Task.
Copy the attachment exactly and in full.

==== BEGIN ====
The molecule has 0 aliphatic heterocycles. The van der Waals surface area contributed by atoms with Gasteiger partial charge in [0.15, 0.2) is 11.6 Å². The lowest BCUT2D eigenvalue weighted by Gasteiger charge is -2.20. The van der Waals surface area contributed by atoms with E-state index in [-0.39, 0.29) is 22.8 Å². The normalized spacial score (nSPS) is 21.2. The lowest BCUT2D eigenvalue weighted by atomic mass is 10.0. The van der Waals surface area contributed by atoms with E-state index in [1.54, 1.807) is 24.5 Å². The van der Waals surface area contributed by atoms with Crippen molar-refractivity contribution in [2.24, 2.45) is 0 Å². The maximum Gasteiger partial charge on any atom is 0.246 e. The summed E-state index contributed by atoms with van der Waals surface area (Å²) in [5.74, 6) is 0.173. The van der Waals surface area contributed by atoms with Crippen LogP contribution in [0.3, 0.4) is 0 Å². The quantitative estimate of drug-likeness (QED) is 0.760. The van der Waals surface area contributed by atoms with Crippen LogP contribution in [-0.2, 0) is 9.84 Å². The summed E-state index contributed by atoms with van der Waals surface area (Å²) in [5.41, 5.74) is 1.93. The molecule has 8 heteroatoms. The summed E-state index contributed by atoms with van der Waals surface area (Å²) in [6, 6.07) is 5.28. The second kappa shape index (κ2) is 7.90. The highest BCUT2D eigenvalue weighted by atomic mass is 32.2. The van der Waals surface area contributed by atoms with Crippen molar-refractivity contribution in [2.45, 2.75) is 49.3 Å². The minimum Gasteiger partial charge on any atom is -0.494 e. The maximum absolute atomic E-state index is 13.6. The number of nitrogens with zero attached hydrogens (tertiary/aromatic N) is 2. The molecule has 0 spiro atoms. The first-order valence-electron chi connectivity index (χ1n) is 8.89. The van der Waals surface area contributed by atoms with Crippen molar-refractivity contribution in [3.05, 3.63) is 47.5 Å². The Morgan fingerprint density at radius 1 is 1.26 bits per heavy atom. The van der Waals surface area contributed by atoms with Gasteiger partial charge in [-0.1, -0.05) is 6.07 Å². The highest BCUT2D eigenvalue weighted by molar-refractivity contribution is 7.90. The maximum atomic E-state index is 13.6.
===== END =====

The molecule has 0 aliphatic heterocycles. The van der Waals surface area contributed by atoms with Gasteiger partial charge in [0.15, 0.2) is 11.6 Å². The lowest BCUT2D eigenvalue weighted by Gasteiger charge is -2.20. The van der Waals surface area contributed by atoms with E-state index in [-0.39, 0.29) is 22.8 Å². The normalized spacial score (nSPS) is 21.2. The lowest BCUT2D eigenvalue weighted by atomic mass is 10.0. The van der Waals surface area contributed by atoms with E-state index in [1.54, 1.807) is 24.5 Å². The van der Waals surface area contributed by atoms with Crippen molar-refractivity contribution in [2.24, 2.45) is 0 Å². The maximum Gasteiger partial charge on any atom is 0.246 e. The summed E-state index contributed by atoms with van der Waals surface area (Å²) in [5.74, 6) is 0.173. The van der Waals surface area contributed by atoms with Crippen LogP contribution in [0.3, 0.4) is 0 Å². The quantitative estimate of drug-likeness (QED) is 0.760. The van der Waals surface area contributed by atoms with Crippen LogP contribution in [-0.2, 0) is 9.84 Å². The summed E-state index contributed by atoms with van der Waals surface area (Å²) in [5.41, 5.74) is 1.93. The molecule has 8 heteroatoms. The summed E-state index contributed by atoms with van der Waals surface area (Å²) in [6, 6.07) is 5.28. The second kappa shape index (κ2) is 7.90. The highest BCUT2D eigenvalue weighted by atomic mass is 32.2. The van der Waals surface area contributed by atoms with Crippen molar-refractivity contribution in [2.45, 2.75) is 49.3 Å². The minimum Gasteiger partial charge on any atom is -0.494 e. The maximum absolute atomic E-state index is 13.6. The number of nitrogens with zero attached hydrogens (tertiary/aromatic N) is 2. The molecule has 0 spiro atoms. The first-order valence-electron chi connectivity index (χ1n) is 8.89. The van der Waals surface area contributed by atoms with Crippen molar-refractivity contribution in [3.05, 3.63) is 47.5 Å². The Morgan fingerprint density at radius 1 is 1.26 bits per heavy atom. The van der Waals surface area contributed by atoms with Gasteiger partial charge in [-0.1, -0.05) is 6.07 Å². The highest BCUT2D eigenvalue weighted by molar-refractivity contribution is 7.90. The maximum atomic E-state index is 13.6.